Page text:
Ferret sizes range from 1-6 pounds and 18-22 inches in length, including their tail. The size of your ferret depends on genetics, gender, and whether they’re intact, spayed, or neutered. Ferrets naturally gain weight in the winter and lose it in the spring.
In this article, we’ll discuss everything there is to know about ferret weights and lengths, from our ferret size chart to what to do if you suspect your ferret is overweight.
Ferret Size Chart
The table below shows the average ferret weights at key points in their life—birth, adoption (8-16 weeks), and adult size (6-10 months).
Remember that your ferret may not fall precisely into these ranges, and this doesn’t mean they’re unhealthy! There are many reasons a ferret’s weight may seem unordinary, all of which we’ll dive into below.
For now, just know that feeding your ferret a healthy, carnivorous diet and steady weight gain as they grow is most important.
|Female Weight||Male Weight|
|Birth||8-12 grams||8-12 grams|
|8 weeks||300-500 grams||400-500 grams|
|16 weeks||600-900 grams||1000-2000 grams|
|4 months||1-3.5 pounds||2-3.5 pounds|
|10+ months||1.5-3 pounds||3-6 pounds|
How Big is a Full-Grown Ferret?
Full-grown ferrets can weigh anywhere from one to six pounds. Ferret weights range depending on breeding, gender, whether they’re intact, and even the season! Most ferrets in the United States, unfortunately, are mass-bred by a ferret mill. However, ferrets from reputable breeders may vary in size depending on genetics, as may ferrets in other countries where breeding is more widespread.
Male ferrets are larger than females, and intact males tend to grow larger than any other ferrets. Neutered males will be smaller than intact males, especially since neutering tends to happen at a very young age in the United States. Female ferrets weigh approximately 1-3.5 pounds, while neutered male ferrets weigh 2-3.5 pounds, and unneutered males can weigh up to six pounds.
In the winter, ferrets pack on extra pounds and may gain up to 40% of their normal body weight. In the spring, this weight will be lost. This fluctuation is completely normal and healthy. If your ferret’s weight fluctuates outside of this, see your veterinarian immediately. A little bit of weight loss is a lot for such a small creature and can indicate a health problem.
How Long do Ferrets Get?
Ferrets are long, slinky creatures—so you might wonder just how long they grow! There is actually no record kept for the world’s longest ferret because Guinness World Records doesn’t want to promote the mistreatment of ferrets.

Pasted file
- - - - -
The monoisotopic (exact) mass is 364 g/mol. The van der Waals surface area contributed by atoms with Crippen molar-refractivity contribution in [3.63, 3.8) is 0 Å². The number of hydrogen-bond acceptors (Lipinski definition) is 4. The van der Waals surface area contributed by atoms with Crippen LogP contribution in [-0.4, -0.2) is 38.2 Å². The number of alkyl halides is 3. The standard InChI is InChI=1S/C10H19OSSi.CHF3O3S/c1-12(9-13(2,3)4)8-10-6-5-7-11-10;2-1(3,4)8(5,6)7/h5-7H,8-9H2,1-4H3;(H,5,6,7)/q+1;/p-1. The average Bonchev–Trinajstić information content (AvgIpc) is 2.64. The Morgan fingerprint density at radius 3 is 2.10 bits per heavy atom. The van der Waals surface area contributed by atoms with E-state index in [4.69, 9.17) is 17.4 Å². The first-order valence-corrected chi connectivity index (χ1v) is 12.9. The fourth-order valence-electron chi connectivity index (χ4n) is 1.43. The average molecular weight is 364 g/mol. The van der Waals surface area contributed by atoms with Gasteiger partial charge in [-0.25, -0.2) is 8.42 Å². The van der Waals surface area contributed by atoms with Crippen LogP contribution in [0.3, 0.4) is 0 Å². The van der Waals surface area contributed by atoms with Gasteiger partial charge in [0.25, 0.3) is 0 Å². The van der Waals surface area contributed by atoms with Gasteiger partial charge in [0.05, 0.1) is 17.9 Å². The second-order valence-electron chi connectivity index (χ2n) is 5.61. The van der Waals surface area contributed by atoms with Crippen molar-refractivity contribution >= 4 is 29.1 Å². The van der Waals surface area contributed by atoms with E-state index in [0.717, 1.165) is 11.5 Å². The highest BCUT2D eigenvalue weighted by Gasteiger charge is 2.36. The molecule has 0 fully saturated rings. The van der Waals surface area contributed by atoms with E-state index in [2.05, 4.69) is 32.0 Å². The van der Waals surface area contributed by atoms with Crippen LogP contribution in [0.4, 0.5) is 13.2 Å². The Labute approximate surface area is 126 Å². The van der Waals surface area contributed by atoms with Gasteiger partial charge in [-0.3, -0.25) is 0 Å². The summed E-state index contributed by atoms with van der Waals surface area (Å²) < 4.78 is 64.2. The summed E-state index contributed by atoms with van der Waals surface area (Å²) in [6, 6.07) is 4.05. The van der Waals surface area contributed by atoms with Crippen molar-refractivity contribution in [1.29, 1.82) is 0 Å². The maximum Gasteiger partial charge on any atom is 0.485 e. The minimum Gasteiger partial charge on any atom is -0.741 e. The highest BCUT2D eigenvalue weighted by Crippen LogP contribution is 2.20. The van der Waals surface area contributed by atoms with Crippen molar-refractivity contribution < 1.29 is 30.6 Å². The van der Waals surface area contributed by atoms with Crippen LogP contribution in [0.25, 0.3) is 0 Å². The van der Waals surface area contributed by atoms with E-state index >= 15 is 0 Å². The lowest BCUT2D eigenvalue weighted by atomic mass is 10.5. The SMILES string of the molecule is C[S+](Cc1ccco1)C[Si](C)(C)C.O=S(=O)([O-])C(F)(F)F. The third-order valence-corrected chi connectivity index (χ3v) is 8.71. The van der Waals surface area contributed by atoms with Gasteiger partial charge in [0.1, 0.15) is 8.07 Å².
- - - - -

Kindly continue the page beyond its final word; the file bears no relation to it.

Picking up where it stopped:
However, the average length for female ferrets is around 13.5-14 inches without their tail and 18 inches with their tail. Male ferrets grow 14-15 inches without their tail and 22 inches with their tail.
When are Ferrets Fully Grown?
Ferrets are considered fully grown at six to ten months of age. This is when they reach their full length and weight. When it comes to acting mature, ferrets are much slower to develop. You might wonder when ferrets calm down—and the answer is, not until they’re seniors!
Past four years old, ferrets can still be bouncy, energetic, and playful—but they’ll likely have less energy than they used to. As they hit five or six years old, they’re likely to slow down and develop health problems.
Unfortunately, most ferrets in the United States are poorly bred, meaning that their lifespans can be incredibly short. While a well-bred ferret might live up to 10 years, mass-bred ferrets live just 4-6 years on average.
Overweight Ferrets: How to Tell and What to Do
If you’re concerned your ferret is overweight, the first thing you should do is visit the veterinarian. While veterinary appointments for exotic pets can be expensive, it’s truly the only way to know if your ferret is healthy.
Your veterinarian can also make specific diet recommendations tailored to your unique ferret. Let them know what you’re feeding, how much, and how often. Bring in food labels if needed to show your vet the specific brand you feed your ferret.
The best way to keep your ferret at a healthy weight is to feed them a high-quality, carnivorous diet. Ferrets are obligate carnivores and don’t benefit from fruits, vegetables, or human snacks. They should also have plenty of opportunities to run around, play, and explore. If your ferret is confined to a cage all of its life, you aren’t caring for it appropriately.
Ferrets need at least six hours outside their cage to roam freely every day. This can be done using a pen to keep them enclosed in a ferret-proofed room or even throughout your home.
The best housing for ferrets is a large, multi-story cage left open and connected to a large, ferret-proof area. It’s crucial to ensure they cannot escape to unsafe areas, however, as they can get into a ton of trouble when left unsupervised if your home isn’t ferret-proofed. Be sure also to spend plenty of time playing with your ferret! It helps them stay at a healthy weight and improves your bond.
Lastly, a bored ferret is more likely to become overweight, so provide as much enrichment as possible. This begins with having at least two ferrets—they’re incredibly social animals, and the best way to keep them occupied is with a friend.
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